Tuesday, 28 February 2017

The Devil's Punchbowl

Sunday morning and we're at The Devils Punch Bowl near Hindhead in Surry - a favourite walk of George's sister and her husband but a new discovery for us ...
(forgot to pick up my camera before leaving so these pictures are taken with an iPhone which is not brilliant for detail but hopefully you'll get my drift)
As we leave the car park there are fantastic views across the natural amphitheater around which traffic has travelled for as long as there has been a harbour at Portsmouth since this area is situated half way between there and London.
The road (A3) has been here for over 200 years from the early 18th century when Parliament allowed companies (Turnpike Trusts) to maintain roads and charge tolls. Over the years as vehicles and traffic became heavier it was necessary to re-rout the road to a lower path to prevent horses from becoming too exhausted and this road continued until 2011 (1 north-bound and 2 south-bound lanes of heavy traffic) when the A3 Hindhead Tunnel was built to relieve the pressure from the local villages.  The area is now owned and maintained by the National Trust.



The
Hindhead
Tunnel
is 65m (213 feet)
below this point

More far reaching views with a bit of sunshine in the distance
The Hampshire Chronicle, dated 2 October 1786, reads: Sunday last a shocking murder was committed by three sailors, on one of their companions, a seaman also, between Godalming --- They nearly severed his head from his body, stripped him quite naked, and threw him into a valley, where he was providentially discovered, soon after the perpetration of the horrid crime, by some countrymen corning over Hind Head, who immediately gave the alarm, when the desperadoes were instantly pursued, and overtaken at the house of Mr. Adams, the Sun, at Rake. They were properly secured, and are since lodged in gaol, to take their trials at the next assizes for the county of Surrey. Six months later they were tried at Kingston assizes and two days after that, on Saturday 7 April 1787, they were hanged in chains on a triple gibbet close to the scene of the crime in Hindhead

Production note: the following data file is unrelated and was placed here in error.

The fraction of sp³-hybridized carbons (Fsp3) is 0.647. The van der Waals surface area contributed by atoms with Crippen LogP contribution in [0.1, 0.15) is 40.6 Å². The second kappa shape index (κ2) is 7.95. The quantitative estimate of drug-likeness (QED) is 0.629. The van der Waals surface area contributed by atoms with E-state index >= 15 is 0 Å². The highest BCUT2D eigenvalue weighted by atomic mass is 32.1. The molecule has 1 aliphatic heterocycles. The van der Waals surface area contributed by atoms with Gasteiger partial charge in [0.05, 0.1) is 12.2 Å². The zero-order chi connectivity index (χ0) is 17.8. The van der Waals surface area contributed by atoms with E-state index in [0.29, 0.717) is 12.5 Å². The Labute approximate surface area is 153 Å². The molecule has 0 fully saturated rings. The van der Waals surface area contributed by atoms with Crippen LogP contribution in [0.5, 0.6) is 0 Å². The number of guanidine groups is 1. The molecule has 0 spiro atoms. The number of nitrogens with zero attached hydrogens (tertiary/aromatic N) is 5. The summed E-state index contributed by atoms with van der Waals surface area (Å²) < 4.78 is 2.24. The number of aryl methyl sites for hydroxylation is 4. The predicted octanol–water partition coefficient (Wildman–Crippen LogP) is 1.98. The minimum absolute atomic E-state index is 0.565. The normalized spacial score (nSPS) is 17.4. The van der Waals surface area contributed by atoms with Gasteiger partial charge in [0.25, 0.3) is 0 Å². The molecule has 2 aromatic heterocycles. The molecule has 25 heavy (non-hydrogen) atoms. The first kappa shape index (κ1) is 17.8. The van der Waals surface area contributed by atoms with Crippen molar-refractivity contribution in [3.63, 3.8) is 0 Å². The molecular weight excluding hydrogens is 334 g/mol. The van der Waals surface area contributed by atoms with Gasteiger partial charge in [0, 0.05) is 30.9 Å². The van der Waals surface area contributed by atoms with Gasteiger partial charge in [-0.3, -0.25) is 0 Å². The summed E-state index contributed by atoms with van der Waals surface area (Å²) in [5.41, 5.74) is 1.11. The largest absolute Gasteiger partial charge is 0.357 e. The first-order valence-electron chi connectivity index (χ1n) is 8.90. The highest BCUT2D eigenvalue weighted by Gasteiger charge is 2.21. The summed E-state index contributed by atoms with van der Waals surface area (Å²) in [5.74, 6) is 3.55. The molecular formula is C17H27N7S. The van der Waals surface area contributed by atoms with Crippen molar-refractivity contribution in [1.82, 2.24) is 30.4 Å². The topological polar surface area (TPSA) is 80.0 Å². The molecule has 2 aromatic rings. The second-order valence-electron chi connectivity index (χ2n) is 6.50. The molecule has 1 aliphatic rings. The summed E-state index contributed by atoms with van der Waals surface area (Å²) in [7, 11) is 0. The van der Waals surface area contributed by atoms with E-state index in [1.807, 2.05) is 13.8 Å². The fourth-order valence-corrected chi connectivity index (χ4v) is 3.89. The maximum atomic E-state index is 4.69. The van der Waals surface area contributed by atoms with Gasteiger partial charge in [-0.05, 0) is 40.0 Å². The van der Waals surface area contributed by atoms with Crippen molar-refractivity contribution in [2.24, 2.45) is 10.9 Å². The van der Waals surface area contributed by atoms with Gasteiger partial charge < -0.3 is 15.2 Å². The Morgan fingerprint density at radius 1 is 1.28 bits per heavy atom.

The Celtic Cross stand where the three men found guilty of the sailor's murder where condemned to death by Gibbeting.
Nearby stands The Ordnance Survey Triangulation Point now part of their GPS network the level of the bench mark being 894 feet above sea level
From the trig point here we're looking north-east towards the City of London 38 miles away and if your eyesight is really good, or click on the photo to enlarge it, you will be able to make out in the centre of the horizon, the Gherkin, Cheese Grater etc in the city's financial district.
 Even though the day was overcast with a strong cold wind the walks were very popular and with such amazing views it wasn't hard to see why.

4 comments:

Vallypee said...

Now that was a bit of a gruesome murder and an equally gruesome retribution! But what a magnificent walk, Carol. It must have been breathtaking to be there!

Carol said...

It will be good to visit again in the summer when the paths are not so wet and so that we can adventure a bit further. x

Andy Windy said...

Thanks for the pictures of the Devils Punchbowl, I spent 21 Years with that stretch of the A3 as part of my field service area and many many hours sat in traffic jams climimg that hill to Hindhead! There was a cafe and toilets in the carpark which was a very welcome thing at times. I must have eaten scores of lunchtime sandwiches while having a wander along the paths, but my strangest memory is repairing equipment at the Convent about 1/2 mile north, hanging on the edge of the Punchbowl! Now that's Karma for you.

Carol said...

Glad to have brought back some memories for you Andy. Thanks for commenting.